He may still be searching for his maiden victory in Formula 1 after no fewer than 150 starts, but Nick Heidfeld is adamant that breaking his grand prix duck is of little significance or concern to him - what matters, he insists, is challenging for the world championship crown.

Over the course of his nine-year career in the top flight, Heidfeld has seven times taken the chequered flag in second place, and has come home third on a further four occasions, leaving him holding the unenviable record of most points scored - and fourth-most starts - without a win to his name.

In fairness to the man from M?nchengladbach, though, rarely has he had a machine at his disposal with which to battle for glory, with last year's BMW-Sauber the first car he has driven that has been capable of fighting consistently at the front of the grid.

Cruelly, the advent of the F1.08 coincided with a change in tyre regulations in the sport that noticeably failed to gel with Heidfeld's driving style, and a super-quick team-mate in the shape of Robert Kubica, who did win in 2008, in Montreal - a race the experienced German claims could have been his had circumstances not dictated otherwise.

"I always get this question," he told Crash.net Radio, "but sometimes I think you people worry about it more than I do. It's nothing I get uncomfortable with; it's not something I focus on, because that wouldn't help.

"I'm confident that I'm capable of doing it if the situation is there and the car is able to do it. So far in my career there has only been one event where my team-mate was able to win a race, last season in Canada where I had a very good chance to win if it hadn't been for team tactical reasons. Ultimately it's not about getting that first win; my target is to win the world championship."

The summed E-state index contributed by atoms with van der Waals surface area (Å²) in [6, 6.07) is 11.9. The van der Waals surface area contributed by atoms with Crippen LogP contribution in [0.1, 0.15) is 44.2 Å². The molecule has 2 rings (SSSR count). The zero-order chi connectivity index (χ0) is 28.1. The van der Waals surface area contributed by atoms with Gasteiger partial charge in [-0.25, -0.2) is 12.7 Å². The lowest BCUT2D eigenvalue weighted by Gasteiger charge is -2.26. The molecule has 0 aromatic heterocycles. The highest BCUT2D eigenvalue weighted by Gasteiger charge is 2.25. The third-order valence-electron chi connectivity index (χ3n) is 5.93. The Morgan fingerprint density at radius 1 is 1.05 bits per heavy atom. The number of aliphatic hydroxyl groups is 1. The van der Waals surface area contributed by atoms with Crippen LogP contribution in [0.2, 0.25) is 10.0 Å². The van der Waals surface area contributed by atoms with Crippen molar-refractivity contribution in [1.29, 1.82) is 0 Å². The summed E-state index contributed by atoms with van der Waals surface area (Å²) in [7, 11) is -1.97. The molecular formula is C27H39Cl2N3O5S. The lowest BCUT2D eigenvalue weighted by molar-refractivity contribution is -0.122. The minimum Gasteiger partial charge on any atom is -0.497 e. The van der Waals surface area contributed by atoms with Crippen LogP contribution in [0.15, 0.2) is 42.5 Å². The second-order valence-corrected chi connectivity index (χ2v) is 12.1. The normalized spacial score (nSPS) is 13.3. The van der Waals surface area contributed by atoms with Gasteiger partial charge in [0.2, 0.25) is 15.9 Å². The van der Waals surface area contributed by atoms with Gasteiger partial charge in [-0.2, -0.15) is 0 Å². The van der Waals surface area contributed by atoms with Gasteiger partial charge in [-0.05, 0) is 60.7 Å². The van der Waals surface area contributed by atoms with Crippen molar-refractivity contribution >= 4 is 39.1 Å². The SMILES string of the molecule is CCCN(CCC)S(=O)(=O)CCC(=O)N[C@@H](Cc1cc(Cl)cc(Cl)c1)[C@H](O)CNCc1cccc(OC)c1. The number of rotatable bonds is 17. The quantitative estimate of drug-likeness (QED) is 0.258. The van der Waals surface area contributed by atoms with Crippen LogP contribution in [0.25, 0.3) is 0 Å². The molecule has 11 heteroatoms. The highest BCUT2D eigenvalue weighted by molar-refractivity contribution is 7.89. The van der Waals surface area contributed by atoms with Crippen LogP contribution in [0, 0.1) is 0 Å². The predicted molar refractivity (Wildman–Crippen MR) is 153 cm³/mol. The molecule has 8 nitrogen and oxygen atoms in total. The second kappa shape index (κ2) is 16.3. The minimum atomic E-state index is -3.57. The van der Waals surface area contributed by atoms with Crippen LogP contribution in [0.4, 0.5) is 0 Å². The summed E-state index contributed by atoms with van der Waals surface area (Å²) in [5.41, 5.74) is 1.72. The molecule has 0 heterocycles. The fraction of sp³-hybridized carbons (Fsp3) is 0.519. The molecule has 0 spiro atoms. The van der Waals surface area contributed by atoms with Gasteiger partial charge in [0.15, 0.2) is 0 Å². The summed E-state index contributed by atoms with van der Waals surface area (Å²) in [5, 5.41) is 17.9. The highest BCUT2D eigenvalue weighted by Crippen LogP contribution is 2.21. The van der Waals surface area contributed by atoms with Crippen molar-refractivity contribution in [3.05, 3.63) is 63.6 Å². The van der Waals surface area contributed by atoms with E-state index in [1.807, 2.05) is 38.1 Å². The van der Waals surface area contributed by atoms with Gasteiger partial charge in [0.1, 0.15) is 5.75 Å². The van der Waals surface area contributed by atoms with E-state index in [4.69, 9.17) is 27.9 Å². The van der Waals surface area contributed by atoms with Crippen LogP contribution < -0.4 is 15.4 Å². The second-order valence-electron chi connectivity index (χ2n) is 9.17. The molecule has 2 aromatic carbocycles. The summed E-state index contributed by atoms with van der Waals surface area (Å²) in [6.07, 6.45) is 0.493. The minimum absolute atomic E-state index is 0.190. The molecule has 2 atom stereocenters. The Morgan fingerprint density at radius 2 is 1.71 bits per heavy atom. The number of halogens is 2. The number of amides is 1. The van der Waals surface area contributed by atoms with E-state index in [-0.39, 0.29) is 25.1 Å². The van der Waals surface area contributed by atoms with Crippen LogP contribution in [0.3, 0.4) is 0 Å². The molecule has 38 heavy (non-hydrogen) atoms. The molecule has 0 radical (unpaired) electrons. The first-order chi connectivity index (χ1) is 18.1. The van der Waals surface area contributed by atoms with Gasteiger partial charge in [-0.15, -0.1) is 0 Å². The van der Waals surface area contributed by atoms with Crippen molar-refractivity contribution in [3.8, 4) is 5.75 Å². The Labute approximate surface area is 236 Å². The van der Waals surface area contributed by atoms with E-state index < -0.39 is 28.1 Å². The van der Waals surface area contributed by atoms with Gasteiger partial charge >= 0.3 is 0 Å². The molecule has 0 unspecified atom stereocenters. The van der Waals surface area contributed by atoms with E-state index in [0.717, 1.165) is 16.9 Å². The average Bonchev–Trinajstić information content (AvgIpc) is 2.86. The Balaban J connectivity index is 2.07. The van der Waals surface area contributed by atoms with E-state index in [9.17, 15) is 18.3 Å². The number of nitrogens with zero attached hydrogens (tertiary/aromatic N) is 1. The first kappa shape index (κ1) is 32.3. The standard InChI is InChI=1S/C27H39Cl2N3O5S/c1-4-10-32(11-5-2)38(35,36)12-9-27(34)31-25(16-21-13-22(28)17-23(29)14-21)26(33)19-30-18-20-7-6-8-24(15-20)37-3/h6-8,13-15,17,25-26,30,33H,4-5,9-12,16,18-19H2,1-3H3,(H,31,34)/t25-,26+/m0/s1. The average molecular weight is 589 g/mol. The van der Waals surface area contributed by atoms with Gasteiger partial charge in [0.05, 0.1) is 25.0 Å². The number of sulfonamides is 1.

That goal is one that Heidfeld has set himself for 2009, but he acknowledges that with F1 heading into its brave new dawn and with a raft of aerodynamic and technical changes sweeping the sport, no one will really know what kind of chance they have until all the cars take to the track in anger for the first time in the curtain-raising Australian Grand Prix in Melbourne at the end of March.

"It's very much an unknown in 2009," the 31-year-old affirmed. "Nobody knows who will be strong, [but] of course you should expect the top teams - McLaren and Ferrari - to be where they've always been over the last couple of years.

"Theoretically the bigger teams should be able to develop a car quicker and make use of the new regulations quicker, but that is not set. We've seen in the past with regulation changes that sometimes smaller teams get a lucky punch maybe and are pretty strong.

"To be confident of what's going to happen is very difficult, because there's so much of an unknown. I'm pretty confident that we have tried our best and that we took the right direction in having a proper 'B' car on the circuit and started developing it early, and now we'll see if that is enough."

by Russell Atkins